Ukraine update: Three senior Kyiv officials resign in major staffing shakeup

by Chris Lange

Chris Lange, FISM News


Three senior Ukrainian officials resigned on Tuesday in a major personnel shakeup which Kyiv claims proves that President Volodymyr Zelenskyy is serious about rooting out corruption in his government.

Kyrylo Tymoshenko, the deputy head of Ukraine’s presidential office, and Deputy Defense Minister Viacheslav Shapovalov both tendered their respective resignations Tuesday following President Zelenskyy’s announcement on Monday that he would be making “personnel decisions — some today, some tomorrow,” Reuters reported.

Neither official provided an explanation for their abrupt departures. Meanwhile, a deputy prosecutor general, Oleksiy Symonenko, was relieved of his post “according to his own wish,” the Prosecutor General’s Office said according to the report.

Ongoing high-level corruption allegations against Ukrainian government officials threaten to blight Kyiv’s chances of joining the European Union and NATO, and could threaten to stop the ongoing support from the West, which continues pouring billions of dollars into efforts to shore up Ukraine’s defense against the Russian invasion. Zelenskyy ran for office in 2019 on an anti-corruption platform.

“Zelenskyy’s personnel decisions testify to the key priorities of the state,” senior presidential advisor Mykhailo Podolyak said Tuesday in a tweet. “The president sees and hears society. And he directly responds to a key public demand — justice for all.”

More personnel changes are expected in the coming days, according to the news service.


Warsaw has officially asked Berlin for permission to transfer German-made Leopard 2 tanks to Ukraine, Polish Defense Minister Mariusz Błaszczak announced on Twitter Tuesday.

“The Germans have already received our request for consent to the transfer of Leopard 2 tanks to Ukraine. I also appeal to the German side to join the coalition of countries supporting Ukraine with Leopard 2 tanks,” Blaszczak wrote. “This is our common cause because it is about the security of the whole of Europe!”

German officials had not publicly commented on the request at the time of this reporting.

NATO Secretary General Jens Stoltenberg on Tuesday urged Ukraine’s allies to speed up weapons deliveries to Ukraine ahead of anticipated new Russian offensives this spring, The Associated Press reported.

“At this crucial moment in the war, we need to provide Ukraine with heavier and more advanced systems, and we need to do it faster,” Stoltenberg said Tuesday after talks with German Defense Minister Boris Pistorius in Berlin.


Turkish President Recep Tayyip Erdogan said Monday that Sweden should not expect Ankara’s approval of its admission into the NATO military alliance in the wake of recent anti-Muslim protests in Stockholm led by pro-Kurdish groups. Erdogan has stalled Ankara’s parliamentary vote on Swedish and Finnish bids to the international alliance, accusing both countries of harboring Kurdish rebels Turkey considers to be terrorists.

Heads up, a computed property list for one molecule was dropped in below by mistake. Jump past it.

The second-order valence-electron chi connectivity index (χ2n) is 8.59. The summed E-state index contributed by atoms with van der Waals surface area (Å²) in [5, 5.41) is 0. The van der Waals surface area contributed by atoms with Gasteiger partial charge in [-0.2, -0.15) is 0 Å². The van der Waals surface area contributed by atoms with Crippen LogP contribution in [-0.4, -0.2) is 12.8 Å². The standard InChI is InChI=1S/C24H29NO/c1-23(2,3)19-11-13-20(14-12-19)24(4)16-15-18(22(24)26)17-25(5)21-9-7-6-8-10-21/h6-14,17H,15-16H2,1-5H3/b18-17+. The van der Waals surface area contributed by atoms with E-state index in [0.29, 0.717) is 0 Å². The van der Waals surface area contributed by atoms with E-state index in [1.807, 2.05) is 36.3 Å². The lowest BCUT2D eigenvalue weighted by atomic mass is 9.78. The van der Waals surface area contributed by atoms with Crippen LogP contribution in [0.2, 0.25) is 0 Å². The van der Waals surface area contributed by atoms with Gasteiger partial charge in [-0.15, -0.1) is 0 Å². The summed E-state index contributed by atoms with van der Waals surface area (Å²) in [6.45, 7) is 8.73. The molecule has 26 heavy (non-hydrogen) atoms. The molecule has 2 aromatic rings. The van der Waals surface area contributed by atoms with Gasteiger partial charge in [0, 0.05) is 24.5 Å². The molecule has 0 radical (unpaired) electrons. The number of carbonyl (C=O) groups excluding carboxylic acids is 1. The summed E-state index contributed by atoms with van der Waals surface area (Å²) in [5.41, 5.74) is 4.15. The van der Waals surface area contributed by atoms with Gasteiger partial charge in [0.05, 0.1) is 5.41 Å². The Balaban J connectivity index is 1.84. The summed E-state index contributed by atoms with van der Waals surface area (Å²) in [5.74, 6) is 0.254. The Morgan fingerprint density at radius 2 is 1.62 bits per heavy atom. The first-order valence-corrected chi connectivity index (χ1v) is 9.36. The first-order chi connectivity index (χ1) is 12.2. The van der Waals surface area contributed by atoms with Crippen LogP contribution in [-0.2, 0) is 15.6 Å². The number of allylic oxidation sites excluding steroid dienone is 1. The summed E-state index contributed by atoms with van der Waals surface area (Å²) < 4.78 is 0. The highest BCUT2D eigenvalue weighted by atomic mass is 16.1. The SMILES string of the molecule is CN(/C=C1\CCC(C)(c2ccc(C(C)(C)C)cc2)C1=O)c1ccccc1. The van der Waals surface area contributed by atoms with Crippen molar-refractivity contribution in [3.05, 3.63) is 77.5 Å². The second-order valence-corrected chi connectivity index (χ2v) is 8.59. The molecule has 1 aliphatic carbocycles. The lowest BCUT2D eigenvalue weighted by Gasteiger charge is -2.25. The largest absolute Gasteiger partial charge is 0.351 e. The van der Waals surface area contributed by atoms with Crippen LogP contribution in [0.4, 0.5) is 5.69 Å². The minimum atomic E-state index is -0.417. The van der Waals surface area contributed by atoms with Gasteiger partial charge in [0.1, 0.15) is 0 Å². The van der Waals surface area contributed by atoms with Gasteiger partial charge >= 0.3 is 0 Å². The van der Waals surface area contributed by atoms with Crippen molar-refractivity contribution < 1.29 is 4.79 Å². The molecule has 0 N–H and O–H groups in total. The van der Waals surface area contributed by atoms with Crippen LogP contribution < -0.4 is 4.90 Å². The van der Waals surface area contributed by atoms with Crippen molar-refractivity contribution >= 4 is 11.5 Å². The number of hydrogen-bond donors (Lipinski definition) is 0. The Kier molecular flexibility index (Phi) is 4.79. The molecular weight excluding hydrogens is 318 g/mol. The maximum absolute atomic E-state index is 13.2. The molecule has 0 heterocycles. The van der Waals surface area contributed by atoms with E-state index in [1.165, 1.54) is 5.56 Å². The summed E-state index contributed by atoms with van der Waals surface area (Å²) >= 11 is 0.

Erdogan expressed outrage over the demonstration, during which activists burned a copy of the Quran, and condemned Swedish authorities for allowing the protest to take place directly in front of the Turkish Embassy in Stockholm “under the protection” of security forces.

“It is clear that those who allowed such vileness to take place in front of our embassy can no longer expect any charity from us regarding their NATO membership application,” Erdogan said in his first comments regarding the weekend protests, saying Sweden must have calculated the consequences of permitting Paludan’s demonstration.

The Turkish leader also excoriated Swedish authorities for doing nothing as protestors waved flags representing pro-Kurdish groups, including the Kurdistan Workers’ Party (PKK). The PKK is considered a terrorist organization in Turkey, the European Union, and the United States.

“So you will let terror organizations run wild on your avenues and streets and then expect our support for getting into NATO. That’s not happening,” Erdogan fumed, adding that, if Sweden won’t show respect to Turkey or Muslims, then “they won’t see any support from us on the NATO issue.”

Sweden and Finland both signed a joint memorandum with Turkey in June agreeing to designate the PKK as a terror group and promising to crack down on its activities in their respective countries in an effort to overcome Ankara’s objections.  Erdogan’s threat to nix Sweden’s NATO bid was likely welcome news to Russian President Vladimir Putin, who cited threats posed by the possible expansion of NATO along Russia’s borders as one of the reasons for the Feb. 24 invasion of Ukraine.

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